Time is nearly up on ultra-low interest rates – ANZ

Big bank boss predicts the period of low rates will end

Time is nearly up on ultra-low interest rates – ANZ

The era of ultra-low global interest rates is coming to an end, ANZ predicted, although chief executive Shayne Elliott said he expected the Reserve Bank of Australia to keep the cash rate low despite the recent jump in inflation.

Elliott pointed out that the Reserve Bank of New Zealand raised its official cash rate by 50 basis points earlier this month, and there was debate about the US Federal Reserve following suit.

“But we don’t think that the cash rate in Australia is going to rise any time soon,” Elliott told The Australian. “As a bank and through the Australian Banking Association, we get a reasonable number of opportunities to hear from [RBA Governor Philip Lowe], and he’s been remarkably consistent about the criteria: unemployment would have to fall significantly and we’d start to [see] wage-price growth, but he can’t see that happening until 2024. Now, he might be wrong, but he’s very consistent.”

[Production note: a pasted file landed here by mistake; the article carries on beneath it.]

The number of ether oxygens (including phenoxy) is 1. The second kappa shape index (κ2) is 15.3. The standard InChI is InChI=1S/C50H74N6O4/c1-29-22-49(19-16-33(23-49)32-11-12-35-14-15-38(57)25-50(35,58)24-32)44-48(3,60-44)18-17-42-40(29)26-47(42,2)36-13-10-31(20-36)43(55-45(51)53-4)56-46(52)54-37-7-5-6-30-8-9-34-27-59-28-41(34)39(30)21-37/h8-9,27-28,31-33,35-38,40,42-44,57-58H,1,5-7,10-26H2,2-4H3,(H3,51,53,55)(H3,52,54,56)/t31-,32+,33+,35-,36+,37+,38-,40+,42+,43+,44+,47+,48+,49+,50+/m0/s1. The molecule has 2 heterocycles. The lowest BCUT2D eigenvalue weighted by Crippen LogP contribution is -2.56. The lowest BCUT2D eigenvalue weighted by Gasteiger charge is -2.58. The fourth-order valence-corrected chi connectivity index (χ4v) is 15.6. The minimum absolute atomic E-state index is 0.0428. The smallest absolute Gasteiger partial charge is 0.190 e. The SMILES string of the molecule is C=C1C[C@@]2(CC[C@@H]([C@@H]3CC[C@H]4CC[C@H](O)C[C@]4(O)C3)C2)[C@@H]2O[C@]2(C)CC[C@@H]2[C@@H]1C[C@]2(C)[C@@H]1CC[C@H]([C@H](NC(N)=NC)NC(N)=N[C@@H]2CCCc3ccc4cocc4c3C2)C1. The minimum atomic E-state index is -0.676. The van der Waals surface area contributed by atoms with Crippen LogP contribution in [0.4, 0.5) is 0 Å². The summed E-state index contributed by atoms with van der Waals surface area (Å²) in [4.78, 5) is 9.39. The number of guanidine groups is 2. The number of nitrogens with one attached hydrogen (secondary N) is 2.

This week’s unexpected annual underlying inflation rate of 2.1% was the highest rate in six years, according to The Australian. It pushed inflation into the RBA’s target range of 2%-3% and spurred some economists to predict that the central bank would lift cash rates early.

Addressing a Senate committee THursday, RBA deputy governor Guy Debelle said that a little more inflation was “welcome,” but “a lot more inflation isn’t.”

Elliott’s assessment came as he announced a 72% increase in net profit for ANZ to $6.2 billion. Elliott said the year has demonstrated the benefit of a diversified portfolio of businesses. However, the good result was somewhat undercut by the continued poor performance of the bank’s mortgage business due to unresolved processing issues, The Australian reported.

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“Issues in the mortgage book persist, and we expect further clarity in ANZ’s financial year 2022 priorities,” Citi analyst Brendan Sproules said.

Elliott told The Australian that second-half mortgage volumes were impacted by processing issues, a competitive refinancing market, and customers paying down their loans faster. At the end of August, ANZ had the lowest home lending growth among the major banks – about 2.5% year over year compared to 6% for the banking system as a whole.

Elliott said that ANZ’s mortgage revenue grew more than 10%, but the size of the loan book fell in the second half as customers paid down their loans.